- The Washington Times - Friday, March 13, 2009

There’s a moment near the beginning of Jake Rademacher‘s new documentary, “Brothers at War,” in which he says that all young men grow up trying to impress their fathers. But one gets the sense from his film that Mr. Rademacher is far more worried about impressing his brothers Isaac and Joe — especially his younger brother, Joe — than his father.

Although Jake wanted to join the military, his poor eyesight kept him from entering West Point; instead his two brothers joined the Army, shipping off to Iraq, while Jake went to film school. After Joe joined Isaac’s brigade as a sniper, it was inevitable that some distance would grow between Jake and his brothers, but Jake was surprised at just how striking that gap became.

“Brothers at War” is an examination of that distance, Jake’s efforts to redeem himself in the eyes of his brothers, the motivation of America’s fighting men, and the toll that their commitments take on their family lives.

Mr. Rademacher’s movie comes from a perspective not often seen in movies — whether documentary or dramatic — about the Iraq war. He gets down and dirty with the troops, shooting the action from their point of view and getting shot at himself from time to time.

Initially, Jake embeds with his brother Isaac’s unit, a long-range surveillance company that sits in the desert just east of the Syria-Iraq border and monitors insurgent traffic for days at a time in the 120-degree heat. During the down time, Mr. Rademacher interviews the troops in order to figure out just why they do what they do, what motivates them to put on the uniform, and how far they’ll go in service of their country.

After a brief trip home — in which Joe makes it clear he’s unimpressed with Jake’s quiet week near Syria — he heads out again to embed with some snipers and a unit training the Iraqi National Guard. Of the two trips, this one is far more action-packed: Mr. Rademacher goes out on a number of missions with the snipers, and the Iraqi National Guard and their Marine advisers come under fire from insurgent forces after an attack on their convoy with an improvised explosive device.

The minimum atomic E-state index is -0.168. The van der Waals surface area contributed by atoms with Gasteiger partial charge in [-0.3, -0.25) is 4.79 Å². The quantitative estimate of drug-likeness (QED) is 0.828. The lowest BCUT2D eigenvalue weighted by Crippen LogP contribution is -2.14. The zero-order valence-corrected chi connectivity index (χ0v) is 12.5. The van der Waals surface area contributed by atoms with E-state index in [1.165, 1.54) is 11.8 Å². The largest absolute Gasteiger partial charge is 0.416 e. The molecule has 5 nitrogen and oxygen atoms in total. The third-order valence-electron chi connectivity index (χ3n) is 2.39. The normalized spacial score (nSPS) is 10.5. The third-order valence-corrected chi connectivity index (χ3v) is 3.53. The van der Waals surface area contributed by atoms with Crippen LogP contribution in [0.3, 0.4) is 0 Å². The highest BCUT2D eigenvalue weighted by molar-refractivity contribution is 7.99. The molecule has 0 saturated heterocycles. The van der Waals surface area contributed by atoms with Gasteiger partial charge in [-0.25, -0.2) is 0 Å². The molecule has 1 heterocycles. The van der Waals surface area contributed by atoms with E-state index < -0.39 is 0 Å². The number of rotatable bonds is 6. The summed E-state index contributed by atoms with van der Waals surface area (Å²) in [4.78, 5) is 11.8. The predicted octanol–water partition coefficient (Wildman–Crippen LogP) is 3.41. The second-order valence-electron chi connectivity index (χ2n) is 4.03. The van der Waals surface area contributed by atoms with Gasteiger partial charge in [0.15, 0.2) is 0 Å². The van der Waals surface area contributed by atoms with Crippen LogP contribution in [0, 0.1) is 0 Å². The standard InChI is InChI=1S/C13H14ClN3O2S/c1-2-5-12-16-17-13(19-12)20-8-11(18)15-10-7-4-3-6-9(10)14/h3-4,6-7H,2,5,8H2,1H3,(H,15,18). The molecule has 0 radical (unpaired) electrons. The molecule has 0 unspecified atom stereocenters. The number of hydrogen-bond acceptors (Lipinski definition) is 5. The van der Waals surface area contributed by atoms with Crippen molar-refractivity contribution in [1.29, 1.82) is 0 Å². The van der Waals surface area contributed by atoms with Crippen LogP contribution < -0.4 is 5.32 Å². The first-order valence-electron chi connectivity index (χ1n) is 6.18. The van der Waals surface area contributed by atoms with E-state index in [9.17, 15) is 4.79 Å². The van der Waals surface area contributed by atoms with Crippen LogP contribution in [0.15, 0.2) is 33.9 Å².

But Jake Rademacher’s time in-country is only half the story. The more moving portion of “Brothers at War” revolves around his time at home, talking to Joe and Isaac’s wives about the stress of military life and the Rademacher clan’s own private tragedies.

We find out, for example, that Jake and Joe’s relationship isn’t the only one that’s changed: Joe’s young wife tells Jake that she has noticed some differences in her husband’s behavior. It’s the sort of moment that would have been blown out of proportion in a Hollywood film less sympathetic to the military — one can almost see the scene: Joe returns home from the war moody and distant before snapping into a violent rage after being questioned one too many times about what he wants for dinner.

In “Brothers at War,” however, it seems like a natural revelation, just one of many changes induced by the stress of going to war. In other words, it feels like real life.

Those interested in a true-to-life look at the soldiers fighting in the war on terror will find much to enjoy in Mr. Rademacher’s moving documentary. By deftly combining footage from the home front and the front lines, he has provided audiences with the first comprehensive examination of life in Iraq through the eyes of a soldier and his loved ones.


TITLE: “Brothers at War”

RATING: R (language and a brief war image)

CREDITS: Jake Rademacher, director; Gary Sinise and David Scantling, executive producers

RUNNING TIME: 110 minutes

WEB SITE: https://brothersatwarmovie.com


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